I express my heartfelt thanks to the NPCSC for gauging the views of the HKSAR Government and various sectors of the community in Hong Kong as well as taking on board Hong Kong’s practical situation during the law drafting process. I am also encouraged by the overwhelming support of the members of the public. I am confident that after the implementation of the National Security Law, the social unrest which has troubled Hong Kong people for nearly a year will be eased and stability will be restored, thereby enabling Hong Kong to start anew, focus on economic development and improve people’s livelihood.
Secretary for Justice Teresa Cheng
Welcoming the passage of the National Security Law and its inclusion in Annex III to the Basic Law to be promulgated and implemented in the HKSAR, Ms Cheng would continue to lead the Department of Justice (DoJ) to provide full support for and discharge the responsibility of safeguarding national security in the HKSAR.
As one of the members of the Committee for Safeguarding National Security to be chaired by the Chief Executive, Ms Cheng is committed to assisting in formulating policies and implementing the relevant legal system.
Hong Kong Police Force
In response to the various criminal acts that endanger national security, the Hong Kong Police Force will conduct arrests and take other law enforcement actions in accordance with the National Security Law and the Laws of Hong Kong to protect the life and property of Hong Kong citizens and the basic rights and freedoms they enjoy under the law.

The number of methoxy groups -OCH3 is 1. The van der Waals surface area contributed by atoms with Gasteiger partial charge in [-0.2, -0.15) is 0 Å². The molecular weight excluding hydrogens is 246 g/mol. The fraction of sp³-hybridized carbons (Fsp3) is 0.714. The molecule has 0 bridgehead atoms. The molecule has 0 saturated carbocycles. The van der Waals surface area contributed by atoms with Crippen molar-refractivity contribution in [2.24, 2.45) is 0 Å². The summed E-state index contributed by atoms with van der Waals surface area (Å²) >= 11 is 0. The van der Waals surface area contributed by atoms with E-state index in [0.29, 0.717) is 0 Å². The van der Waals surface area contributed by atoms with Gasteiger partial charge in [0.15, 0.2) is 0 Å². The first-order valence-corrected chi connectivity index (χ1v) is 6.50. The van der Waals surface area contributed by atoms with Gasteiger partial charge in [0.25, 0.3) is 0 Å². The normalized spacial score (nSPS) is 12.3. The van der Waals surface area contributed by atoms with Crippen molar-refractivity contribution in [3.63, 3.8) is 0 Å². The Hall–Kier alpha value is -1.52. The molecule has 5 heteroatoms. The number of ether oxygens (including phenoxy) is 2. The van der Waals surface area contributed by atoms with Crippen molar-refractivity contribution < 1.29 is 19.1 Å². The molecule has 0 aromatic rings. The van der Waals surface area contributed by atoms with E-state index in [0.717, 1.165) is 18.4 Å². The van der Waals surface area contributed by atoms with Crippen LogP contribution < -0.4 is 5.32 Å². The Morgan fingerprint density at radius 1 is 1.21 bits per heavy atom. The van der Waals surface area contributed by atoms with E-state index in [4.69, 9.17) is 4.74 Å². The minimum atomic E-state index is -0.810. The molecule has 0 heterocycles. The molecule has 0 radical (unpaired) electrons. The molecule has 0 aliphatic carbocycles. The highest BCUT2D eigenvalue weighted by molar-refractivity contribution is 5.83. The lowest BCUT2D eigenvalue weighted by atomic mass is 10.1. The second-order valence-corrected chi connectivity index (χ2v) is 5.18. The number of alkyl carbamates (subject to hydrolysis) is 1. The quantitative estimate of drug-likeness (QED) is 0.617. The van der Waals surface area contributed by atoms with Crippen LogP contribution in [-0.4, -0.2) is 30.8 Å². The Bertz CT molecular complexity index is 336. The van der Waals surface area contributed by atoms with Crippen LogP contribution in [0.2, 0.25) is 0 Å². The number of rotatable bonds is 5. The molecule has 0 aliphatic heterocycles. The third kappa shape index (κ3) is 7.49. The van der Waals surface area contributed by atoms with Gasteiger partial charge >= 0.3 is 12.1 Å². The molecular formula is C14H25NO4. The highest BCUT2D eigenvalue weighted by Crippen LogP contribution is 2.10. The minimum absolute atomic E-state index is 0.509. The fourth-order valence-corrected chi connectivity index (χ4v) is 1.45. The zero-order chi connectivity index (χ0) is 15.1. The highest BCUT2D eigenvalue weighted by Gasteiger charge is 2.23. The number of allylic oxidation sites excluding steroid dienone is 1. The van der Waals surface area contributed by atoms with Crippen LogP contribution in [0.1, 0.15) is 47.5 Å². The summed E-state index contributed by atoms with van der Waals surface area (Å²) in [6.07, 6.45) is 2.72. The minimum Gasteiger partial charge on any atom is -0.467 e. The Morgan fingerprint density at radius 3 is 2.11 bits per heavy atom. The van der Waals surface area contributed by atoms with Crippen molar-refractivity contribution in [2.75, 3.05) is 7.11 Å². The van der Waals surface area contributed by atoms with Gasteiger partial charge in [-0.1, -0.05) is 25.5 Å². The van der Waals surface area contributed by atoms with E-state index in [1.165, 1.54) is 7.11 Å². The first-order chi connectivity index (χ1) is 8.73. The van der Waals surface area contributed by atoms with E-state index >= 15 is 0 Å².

The HKSAR is an inalienable part of the People’s Republic of China, and the Hong Kong Police Force is fully responsible for safeguarding the security of Hong Kong as well as our Country. The Hong Kong Police Force will fully perform its duties and strictly enforce the law to restore social order and ensure the effective implementation of the National Security Law in the HKSAR to safeguard national security.
The Hong Kong General Chamber of Commerce
The Hong Kong General Chamber of Commerce (HKGCC) considers the passage of the National Security Law (NSL) as instrumental in helping to restore stability and certainty to Hong Kong, which has been severely impacted by the social unrest since last year.
Violent protests have damaged the reputation of Hong Kong as a safe, international city, resulting in reduced tourism and business interests. Subsequently, Hong Kong has suffered further from the Covid-19 pandemic. As the economy gradually returns to normality, we need a stable environment which the NSL aims to provide.
US Senator Tom Cotton
Xi Jinping and his Communist thugs must face severe consequences for crushing Hong Kong’s freedoms. The House of Representatives should pass the Hong Kong Autonomy Act to impose punishing sanctions on Chinese Communist Party officials. The administration should consider all options at its disposal to deny Beijing the benefits of Hong Kong’s special financial and economic status. We cannot ignore China’s draconian actions.
Pro-democracy district councillors